HASBROUCK HEIGHTS, NJ - Rick Del Guercio of Appraisal Systems Inc., the property value assessor for Hasbrouck Heights, updated the Borough Council on the results of the 2017 property value reassessment at Tuesday’s Council meeting.  

According to Del Guercio, 98 percent of the Hasbrouck Heights taxpayers will see a $10 decrease in their property taxes this year, based off the newest assessments and the 2017 budget.   Del Guercio stated that letters would be going out shortly to homeowners, listing the 2017 appraisal value of their property, and the the 2018 appraisal value. Their 2018 estimated taxes, calculated the 2017 budget, will also be listed. These taxes however, are just an estimate, and could change depending on the 2018 budget.

According to Del Guercio, who also does appraisals for several other towns in lower Bergen County, the housing market is picking up, leading to an increase in the average home appraisal in Hasbrouck Heights,  A year ago, the average appraisal value was approximately $377,000.  In 2018, that increased to 386,000, an increase of 2.3 percent.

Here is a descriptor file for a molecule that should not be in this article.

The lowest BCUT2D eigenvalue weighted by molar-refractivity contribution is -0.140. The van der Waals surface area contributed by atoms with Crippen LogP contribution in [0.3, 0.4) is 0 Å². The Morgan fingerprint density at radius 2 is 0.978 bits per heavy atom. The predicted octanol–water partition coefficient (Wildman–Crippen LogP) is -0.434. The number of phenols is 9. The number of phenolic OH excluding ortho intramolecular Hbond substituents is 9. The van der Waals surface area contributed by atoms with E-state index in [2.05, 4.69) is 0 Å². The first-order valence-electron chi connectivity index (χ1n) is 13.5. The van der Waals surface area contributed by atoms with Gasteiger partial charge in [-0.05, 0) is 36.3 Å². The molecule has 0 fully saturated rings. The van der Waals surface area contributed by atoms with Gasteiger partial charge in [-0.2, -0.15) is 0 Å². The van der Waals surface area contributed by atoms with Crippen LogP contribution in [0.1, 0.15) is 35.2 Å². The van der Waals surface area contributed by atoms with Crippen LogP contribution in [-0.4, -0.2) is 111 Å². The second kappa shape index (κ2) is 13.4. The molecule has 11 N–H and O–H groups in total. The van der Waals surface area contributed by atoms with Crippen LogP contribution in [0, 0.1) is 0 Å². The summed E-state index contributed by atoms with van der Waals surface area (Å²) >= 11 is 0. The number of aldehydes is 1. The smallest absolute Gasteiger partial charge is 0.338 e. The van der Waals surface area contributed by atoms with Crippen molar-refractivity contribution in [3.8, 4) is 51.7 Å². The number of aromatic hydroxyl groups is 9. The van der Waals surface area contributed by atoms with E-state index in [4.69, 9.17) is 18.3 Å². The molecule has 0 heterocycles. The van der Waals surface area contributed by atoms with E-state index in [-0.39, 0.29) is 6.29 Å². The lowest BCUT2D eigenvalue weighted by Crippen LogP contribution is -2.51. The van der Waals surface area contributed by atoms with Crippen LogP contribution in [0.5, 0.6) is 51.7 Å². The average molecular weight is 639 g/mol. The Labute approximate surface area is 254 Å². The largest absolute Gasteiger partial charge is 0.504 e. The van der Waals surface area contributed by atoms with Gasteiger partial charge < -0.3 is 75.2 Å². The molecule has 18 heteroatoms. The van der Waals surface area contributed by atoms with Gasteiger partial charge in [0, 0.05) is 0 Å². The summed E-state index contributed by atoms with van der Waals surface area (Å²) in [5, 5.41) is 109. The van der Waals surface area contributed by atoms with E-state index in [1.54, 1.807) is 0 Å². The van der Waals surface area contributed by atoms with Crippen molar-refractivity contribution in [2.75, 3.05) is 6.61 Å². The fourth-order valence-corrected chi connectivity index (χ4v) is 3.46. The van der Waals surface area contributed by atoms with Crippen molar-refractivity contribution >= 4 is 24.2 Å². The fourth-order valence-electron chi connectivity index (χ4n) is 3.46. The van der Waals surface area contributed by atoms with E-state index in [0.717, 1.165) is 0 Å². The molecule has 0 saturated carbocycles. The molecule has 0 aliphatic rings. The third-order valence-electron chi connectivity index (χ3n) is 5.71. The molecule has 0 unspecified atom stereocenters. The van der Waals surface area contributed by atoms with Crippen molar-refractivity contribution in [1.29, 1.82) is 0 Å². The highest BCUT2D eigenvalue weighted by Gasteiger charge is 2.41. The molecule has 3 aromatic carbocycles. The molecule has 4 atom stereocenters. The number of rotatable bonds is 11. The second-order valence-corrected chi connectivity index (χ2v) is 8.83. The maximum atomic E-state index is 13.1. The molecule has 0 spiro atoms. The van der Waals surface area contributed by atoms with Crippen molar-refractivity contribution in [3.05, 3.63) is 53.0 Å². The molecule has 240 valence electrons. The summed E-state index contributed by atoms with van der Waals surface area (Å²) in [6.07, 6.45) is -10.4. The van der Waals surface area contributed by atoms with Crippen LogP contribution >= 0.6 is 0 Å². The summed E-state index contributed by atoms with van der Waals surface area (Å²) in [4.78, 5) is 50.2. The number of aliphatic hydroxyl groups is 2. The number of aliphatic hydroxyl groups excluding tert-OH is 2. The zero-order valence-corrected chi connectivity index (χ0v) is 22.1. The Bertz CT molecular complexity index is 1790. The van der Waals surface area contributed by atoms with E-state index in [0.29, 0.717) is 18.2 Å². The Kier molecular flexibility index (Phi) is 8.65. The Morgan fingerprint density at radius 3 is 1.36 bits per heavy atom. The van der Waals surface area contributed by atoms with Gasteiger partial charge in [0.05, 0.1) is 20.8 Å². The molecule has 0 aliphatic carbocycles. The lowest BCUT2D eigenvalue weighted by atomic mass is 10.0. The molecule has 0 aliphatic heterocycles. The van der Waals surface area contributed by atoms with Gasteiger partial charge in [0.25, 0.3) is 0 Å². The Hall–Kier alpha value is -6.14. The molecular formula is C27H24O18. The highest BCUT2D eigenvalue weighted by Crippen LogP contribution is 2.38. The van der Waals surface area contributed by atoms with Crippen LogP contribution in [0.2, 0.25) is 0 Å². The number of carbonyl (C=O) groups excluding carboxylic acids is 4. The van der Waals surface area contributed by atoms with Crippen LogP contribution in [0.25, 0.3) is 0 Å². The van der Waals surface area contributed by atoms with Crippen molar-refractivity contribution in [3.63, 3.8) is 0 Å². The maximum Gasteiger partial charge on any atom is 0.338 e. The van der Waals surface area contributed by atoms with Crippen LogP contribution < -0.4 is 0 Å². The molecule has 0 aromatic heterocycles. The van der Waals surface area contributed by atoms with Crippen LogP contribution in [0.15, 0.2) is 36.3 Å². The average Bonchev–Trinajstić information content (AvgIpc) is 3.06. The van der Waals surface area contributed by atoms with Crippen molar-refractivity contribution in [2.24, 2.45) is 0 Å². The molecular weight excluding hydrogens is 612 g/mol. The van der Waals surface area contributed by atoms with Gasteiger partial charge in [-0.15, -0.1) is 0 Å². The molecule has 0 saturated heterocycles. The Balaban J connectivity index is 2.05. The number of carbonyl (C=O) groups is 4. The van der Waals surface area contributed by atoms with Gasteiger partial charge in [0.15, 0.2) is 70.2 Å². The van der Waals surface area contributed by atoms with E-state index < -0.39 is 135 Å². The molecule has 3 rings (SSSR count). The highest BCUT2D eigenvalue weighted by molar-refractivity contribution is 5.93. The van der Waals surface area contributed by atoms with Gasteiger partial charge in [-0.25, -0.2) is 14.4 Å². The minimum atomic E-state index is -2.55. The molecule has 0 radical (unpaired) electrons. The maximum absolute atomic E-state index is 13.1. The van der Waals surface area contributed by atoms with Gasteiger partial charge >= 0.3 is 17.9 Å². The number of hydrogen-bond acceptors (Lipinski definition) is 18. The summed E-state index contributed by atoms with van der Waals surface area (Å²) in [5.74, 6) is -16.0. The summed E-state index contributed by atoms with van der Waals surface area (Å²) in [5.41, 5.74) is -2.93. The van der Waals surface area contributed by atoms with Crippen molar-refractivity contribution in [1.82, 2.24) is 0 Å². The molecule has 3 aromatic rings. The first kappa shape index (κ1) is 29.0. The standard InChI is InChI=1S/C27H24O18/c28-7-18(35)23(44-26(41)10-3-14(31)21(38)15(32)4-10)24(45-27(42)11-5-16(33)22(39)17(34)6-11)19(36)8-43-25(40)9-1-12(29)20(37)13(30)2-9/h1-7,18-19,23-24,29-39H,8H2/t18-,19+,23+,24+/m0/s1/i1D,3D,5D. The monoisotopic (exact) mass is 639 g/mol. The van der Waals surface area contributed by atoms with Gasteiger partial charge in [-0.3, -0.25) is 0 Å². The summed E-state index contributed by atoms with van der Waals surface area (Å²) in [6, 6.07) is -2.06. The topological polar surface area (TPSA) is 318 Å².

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Commercial real estate also saw a 2.3 percent increase in value.  

Hasbrouck Heights is in the third year of five year continual reappraisal program.  In 2015, properties were reappraised, some for the first time in 10 years, causing spikes in property owners 2016 tax bills. In 2016, as part of the continual reappraisal program, 25 percent of the houses had physical inspections, while the rest of the homes were put through an appraisal calculation based on prices of home sales, improvements on record, and other factors.

In 2017, tax appeals, and amounts refunded, were down significantly over 2016.   By continually reappraising homes every year,  “Now by doing it annually, you won’t have the spikes that occurred in the past, and you will have more stability in rates.” said Del Guercio. That leads to fewer appeals, and when appeals do occur, smaller adjustments, if any, to the appraised values.

That according to Borough Attorney Ralph Chandless, saves the borough money from lower attorney’s fees and refunds.  “In my opinion, it more than makes up for the cost of the program.”